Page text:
On the Qur’anic Hoor – Part I: take Muslim women’s questions seriously.

There’s something deeply disheartening and disempowering about constantly, almost on a daily basis, being bombarded with sexist and otherwise exclusionary images of heaven that don’t appeal to me or to most Muslim (or other) women at all. I sometimes accidentally come across sermons (of men, of course, because Muslim patriarchy doesn’t allow women to give sermons – that’s literally how much religious patriarchy hates women) where I’m given descriptions of these women, and it’s vomitrocious. And the men in these videos are watching and listening intently fucking drooling, like oh my God, what can I do to just die right this moment and go to heaven. I like how they assume or expect they’ll go to heaven, despite the shittiness of their attitude towards women. If God spares these men, I’ll be having a long conversation with Her.

hoor1How wonderful, how pleasant it would be to not have to go through so much to find alternative readings of the Qur’an, alternative meanings of verses that have been presented and represented as sexist, sometimes (but not always) to no fault of the androcentric reader himself. Re-writing women, making space for women, in tafsir is not easy and not fun. We have to prove our existence, prove that God is ours too, that Islam is ours too, prove that God doesn’t exclude us the way men have done so for centuries. Because traditional, historical Muslim scholars didn’t have enough respect for women to think about us, too. We have to literally write ourselves in our own history because men didn’t have the humanity to do so. And to think how seriously we take these men … men who legit had no problem explaining how stupid, how incompetent, how intellectually deficient women are and how superior men were to women. And a lot of people still hold these ideas to be divinely sanctioned. #astaghfs #chills #myfeministeyeballsarerollingsohardtheyhurt.

Traditional Islam is literally men’s Islam. Textual Islam is men’s Islam. Historical Islam is men’s Islam. This is a real thing, and it’s tragic. And going through the entire tradition, some 1400+ years of Muslim and Islamic history to find yourself in it, to write yourself in it, is a painstaking exercise that a lot of brave and brilliant Muslim feminists have taken up. May God make it easy for them and give them the strength to continue on, aameen.

A few Muslim male scholars understand our dilemma, and they try to help us process it and figure out a way around it so that heaven can be appealing to women too, or to men who don’t find these terribly sexist and sexual descriptions of the hoor appealing and inviting to heaven. If these descriptions are supposed to entice us, then I’m afraid huge segments of human populations across time and space have no reason to go to heaven. 

Sometimes the text of the Qur’an is difficult like that, sometimes it appears to exclude women like the way men have made us believe, and other times men read patriarchy into it where none can be found in the text itself.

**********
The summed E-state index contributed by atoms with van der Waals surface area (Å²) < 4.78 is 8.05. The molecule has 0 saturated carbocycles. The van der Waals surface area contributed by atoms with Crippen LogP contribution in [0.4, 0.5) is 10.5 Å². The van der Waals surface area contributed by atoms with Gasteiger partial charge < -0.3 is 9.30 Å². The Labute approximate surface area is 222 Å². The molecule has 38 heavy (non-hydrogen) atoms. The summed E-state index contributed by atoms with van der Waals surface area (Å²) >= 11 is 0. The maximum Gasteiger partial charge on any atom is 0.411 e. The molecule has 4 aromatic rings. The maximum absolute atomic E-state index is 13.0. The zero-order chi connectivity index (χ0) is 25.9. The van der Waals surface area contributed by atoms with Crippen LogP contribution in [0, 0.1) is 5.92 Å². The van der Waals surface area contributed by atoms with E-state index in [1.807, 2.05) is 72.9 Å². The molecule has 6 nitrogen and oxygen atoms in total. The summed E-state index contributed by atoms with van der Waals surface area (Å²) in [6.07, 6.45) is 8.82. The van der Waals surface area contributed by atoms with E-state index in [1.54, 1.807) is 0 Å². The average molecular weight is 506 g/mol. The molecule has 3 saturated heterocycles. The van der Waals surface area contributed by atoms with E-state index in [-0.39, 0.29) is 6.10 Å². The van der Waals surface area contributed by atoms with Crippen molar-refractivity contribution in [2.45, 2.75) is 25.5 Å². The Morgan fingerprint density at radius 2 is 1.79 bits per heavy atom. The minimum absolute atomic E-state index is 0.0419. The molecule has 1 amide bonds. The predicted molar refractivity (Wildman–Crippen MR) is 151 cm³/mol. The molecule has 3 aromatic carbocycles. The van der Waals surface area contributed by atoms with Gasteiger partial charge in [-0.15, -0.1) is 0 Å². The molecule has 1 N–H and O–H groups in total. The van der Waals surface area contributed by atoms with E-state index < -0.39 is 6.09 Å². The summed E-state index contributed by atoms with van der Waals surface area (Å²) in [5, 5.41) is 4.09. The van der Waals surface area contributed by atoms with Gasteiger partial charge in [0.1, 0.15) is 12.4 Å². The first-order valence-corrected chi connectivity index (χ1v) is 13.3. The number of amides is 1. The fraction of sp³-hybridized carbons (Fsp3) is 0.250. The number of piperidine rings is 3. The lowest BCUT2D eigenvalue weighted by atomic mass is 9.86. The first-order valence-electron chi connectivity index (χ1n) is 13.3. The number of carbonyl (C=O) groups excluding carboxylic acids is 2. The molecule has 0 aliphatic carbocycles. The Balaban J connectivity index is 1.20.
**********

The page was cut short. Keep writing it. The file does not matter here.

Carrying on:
It’s painful to make sense of some of the verses in the Qur’an. It’s easy to ignore them or deny them, and different individual Muslims have different strategies of dealing with the verses that hurt their hearts. There’s nothing wrong with acknowledging that not all Qur’anic verses speak to you equally and beautifully, that not all of them move you to tears, that some of them hurt more than others because either you see yourself ignored and excluded or not at all acknowledged, or because you feel hated in them, or you feel violence is being encouraged or endorsed against you.

Where the Qur’anic text uses hoorun ‘īn, male translators see, “white-skinned young women.” Literally a verse will say “hoorun ‘īn” and a long-ass translation and tafsir will follow with descriptions of how this is a sexual being. Incompetent-ass men love to sexualize everything. Tell me more about how harmless patriarchy is.

And when you ask contemporary male Muslim “scholars” this question, they completely dismiss it – they tell us that we’re embarrassed of our religion and want to make it palatable to the “West” and so we are ashamed of what’s in the Qur’an. They say that because all of the classical exegetes of Islam said that the hoors are what most of us are mistaught they are, any contemporary re-readings of the hoor or the Qur’anic descriptions of what’s in heaven are invalid and ridiculous. This dismissive attitude only harms Muslim women and others who are concerned with justice and compassion, in all worlds. I need Muslim men to take these concerns seriously, to take Muslim women seriously, to take our questions seriously. We DO care what we get in heaven. Otherwise, seriously, who cares about heaven? If we’re to spend eternity there, it better be what we want.

Listen, Muslim male scholars: you’re playing with Muslim women’s faith and fate when you ridicule us for the questions we ask and dismiss us like we’re stupid and irrational and don’t know what we’re asking and thinking — and demanding of you. While I don’t trust ANY of y’all, a lot of other Muslim women do, and you have a responsibility to take them seriously, to recognize their needs and concerns because they’re putting their faith in you. They’re chosen – they’ve willfully chosen – to allow you to filter Islam for them, they’ve chosen to trust your interpretations of Islam and they’re trust you to guide them.

When we ask questions about gender, it’s not about the west. It’s not about appealing to “the west,” whatever the hell that is. (Although if you think every thinking Muslim woman who comments or ask a question about Islam is doing so because she’s inspired by “the west” to do so, I worry what your alternative of “the west” is – does Islam not command us to think?) This isn’t about making Islam appealing to non-Muslims or Islamophobes. This is about us, about Muslim women, about Muslim men who refuse to accept sexist and racist ideals as divine. Your sexism and racism are not divinely ordained, and you need to stop pretending they are. This is about correcting a depressing trend of such ideals being appealing to a group of Muslims while unsettling, even disturbing, to another group whose faith is being jeopardized by patriarchy.